The viscosity of such oils which meet the hereinbefore described criteria can range, for example, from about 50 to about 8000 SSU at 100° F. More preferably, the oils are those having a viscosity of from about 100 to about 750 SSU at 100° F., and even more preferably are those oils having a viscosity of at least 300 SSU at 100° F. Most preferably is an oil having a viscosity of about 575 SSU or more at 100° F.
In general, the lower the viscosity and the lower the molecular weight/percent paraffin content criteria value of the oil employed the greater the amount of oil that must be employed in order for the oil to function as substantially the only necessary external lubricant additive in vinyl halide resin compositions. For example, oils having a viscosity of from about 100 to about 300 SSU are employed in an amount of from about 2% to about 3% or more by weight based upon the weight of the resin, with the amount required being generally inversely proportional to the viscosity of the oil. That is, an oil having a viscosity of about 100 SSU is employed in an amount of about 3% or more whereas an oil having a viscosity of about 300 SSU can be employed in an amount down to about 2% or more by weight. Oils having a viscosity of greater than 300 SSU need only be employed in an amount of from about 2% or less, generally down to about 0.5% by weight. That is, an oil having a viscosity of about 575 SSU need only be employed in an amount of about 0.5% to about 2.0% by weight, preferably about 1.4% by weight. Again the amount of oil required is generally inversely proportional to the viscosity of the oil, with the heavier viscosity oils requiring smaller minimum amounts than oils of lesser viscosity.
Such liquid aromatic as well as straight-run and extracted paraffinic and naphthenic oils that may be used according to said patent are generally available commercially. Especially preferred is an extracted paraffinic oil having a viscosity of about 575 SSU at 100° F. and a molecular weight/paraffin content providing a value of about 3.57 according to the aforesaid criteria formula.
Along with said oils the patent discloses that one or more other processing and formulation additives for vinyl halide resins, such as liquid heat stabilizers and metal salt internal lubricants and stabilizers as well as metal release, fusion regulators, melt viscosity control agents and the like can also be employed and that the resulting lubricating and stabilizing compositions resulting are liquids at normal ambient room temperature or at temperature of about 50° C. or less.
The oils of said patent can be combined with liquid vinyl halide heat stabilizers such as liquid organotin or antimony heat stabilizers generally known in the art, especially organotin mercapto carboxylic acid esters and organotin carboxylic acid mercapto alcohol esters such as those disclosed in U.S. Pat. Nos. 2,735,325; 2,641,596; 2,648,650, 4,062,881 and 4,701,486.
Examples of metal salt internal lubricants and stabilizers that may be employed in the liquid lubricating and stabilizing compositions of the invention in U.S. Pat. No. 4,719,022 include calcium, magnesium, zinc, barium and strontium salts of acids selected from tall oil acid, rosin acid, unsaturated fatty acids, saturated neo fatty acids and naphthenic acids. As unsaturated fatty acids salts especially useful in that invention the patent mentions salts of oleic, linoleic, linolenic, erucic, ricinoleic and brassidic acids. Especially preferred are calcium salts, especially calcium tallate, calcium rosinate, calcium oleate, calcium naphthenate and calcium neodecanoate. It is understood that mixtures of one or more salts may also be employed. When added to the liquid lubricating and stabilizing compositions of that patent containing the liquid oil and liquid heat stabilizer the metal salts are generally employed in an amount of from abcut 0.15 to about 1.0 parts by weight of the resin.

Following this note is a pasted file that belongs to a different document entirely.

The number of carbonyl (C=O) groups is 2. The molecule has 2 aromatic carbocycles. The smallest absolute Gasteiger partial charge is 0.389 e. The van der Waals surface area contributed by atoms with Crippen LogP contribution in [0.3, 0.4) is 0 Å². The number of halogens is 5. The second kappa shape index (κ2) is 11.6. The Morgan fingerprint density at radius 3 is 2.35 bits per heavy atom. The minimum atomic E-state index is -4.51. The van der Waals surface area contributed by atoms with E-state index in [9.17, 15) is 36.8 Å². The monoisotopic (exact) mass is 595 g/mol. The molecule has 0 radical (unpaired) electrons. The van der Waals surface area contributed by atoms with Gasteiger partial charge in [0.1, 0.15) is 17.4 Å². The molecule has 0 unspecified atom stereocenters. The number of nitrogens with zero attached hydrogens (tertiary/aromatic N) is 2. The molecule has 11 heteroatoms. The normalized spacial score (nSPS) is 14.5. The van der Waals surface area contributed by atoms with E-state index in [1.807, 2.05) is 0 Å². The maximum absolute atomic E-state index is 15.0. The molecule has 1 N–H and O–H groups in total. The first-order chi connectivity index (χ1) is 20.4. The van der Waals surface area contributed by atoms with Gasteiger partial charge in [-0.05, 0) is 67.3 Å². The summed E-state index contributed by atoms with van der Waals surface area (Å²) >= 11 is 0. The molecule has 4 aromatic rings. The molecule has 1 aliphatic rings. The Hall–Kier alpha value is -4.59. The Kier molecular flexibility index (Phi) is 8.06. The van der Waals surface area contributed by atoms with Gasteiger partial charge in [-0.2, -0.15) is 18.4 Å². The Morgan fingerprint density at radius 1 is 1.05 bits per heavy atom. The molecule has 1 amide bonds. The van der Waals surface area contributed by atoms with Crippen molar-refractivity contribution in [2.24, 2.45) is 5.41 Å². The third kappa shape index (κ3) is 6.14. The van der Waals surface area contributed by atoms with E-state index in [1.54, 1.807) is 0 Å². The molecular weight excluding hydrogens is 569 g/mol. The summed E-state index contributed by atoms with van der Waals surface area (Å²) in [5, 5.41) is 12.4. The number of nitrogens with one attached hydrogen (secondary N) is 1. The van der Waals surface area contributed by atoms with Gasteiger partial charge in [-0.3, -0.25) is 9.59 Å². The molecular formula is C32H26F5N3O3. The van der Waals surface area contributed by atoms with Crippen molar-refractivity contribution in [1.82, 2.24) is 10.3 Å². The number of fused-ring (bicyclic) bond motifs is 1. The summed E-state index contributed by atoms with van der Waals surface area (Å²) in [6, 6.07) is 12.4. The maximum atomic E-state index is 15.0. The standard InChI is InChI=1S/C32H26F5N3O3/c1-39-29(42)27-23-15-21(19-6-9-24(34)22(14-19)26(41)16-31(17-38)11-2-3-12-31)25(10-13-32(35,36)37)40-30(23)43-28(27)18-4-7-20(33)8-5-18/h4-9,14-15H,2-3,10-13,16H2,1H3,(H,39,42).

Oxidized polyolefins may be employed in the compositions of the invention of U.S. Pat. No. 4,719,022 as processing additives. As examples of such oxidized polyolefins waxes there can be mentioned, for example, oxidized polyolefins of olefins containing from 2 to 8 carbon atoms and particularly oxidized polyethylenes such as AC-629A, available from Allied Corp. When employed in the liquid lubricating and stabilizing compositions of the invention the oxidized polyolefins are present in an amount of from about 0.0 to about 0.3 parts by weight, most preferably about 0.125 parts by weight.
It has now been discovered that liquid lubricating stabilizer (LLS) compositions of U.S. Pat. No. 4,719,022 comprising the certain oils derived from petroleum and the liquid vinyl halide heat stabilizers, such as the organotin or antimony heat stabilizers, are and remain liquids essentially free of precipitates. However, when the metal salt internal lubricants and stabilizers, such as the calcium salts are present in the LLS compositions, especially at levels above 0.25 parts by weight, these metal salts cause the LLS to form either a very viscous inhomogeneous mass or gel or solid at temperatures required to produce the compositions or over a period of time such as a few weeks or more and the metal salt precipitates out. The presence of oxidized polyolefin wax in the LLS compositions exacerbates these problems.
Although the patentee in U.S. Pat. No. 4,719,022 states that the metal salt can be formed in situ with an excess of free fatty acid to prevent gelation, this produces another problem. The addition of free acid, e.g. oleic acid, to the LLS formulation tends to reduce the external/internal lubricant efficiency, therefore, one must add additional metal salt to keep the necessary external/internal lubricant balance with the result that the LLS formulation solidifies and the metal salt precipitates even more quickly. Moreover, it has been discovered that the free acid, e.g. oleic acid, is also detrimental to organotin mercaptide stabilizers since the free acid reacts with the organotin mercaptide to form organotin carboxylates which are less efficient as heat stabilizers. Thus, with excess free acid present one must increase the amount of tin stabilizer present in the LLS formulation to obtain a given level of stabilization, resulting in increased costs for the lubricant stabilizer composition.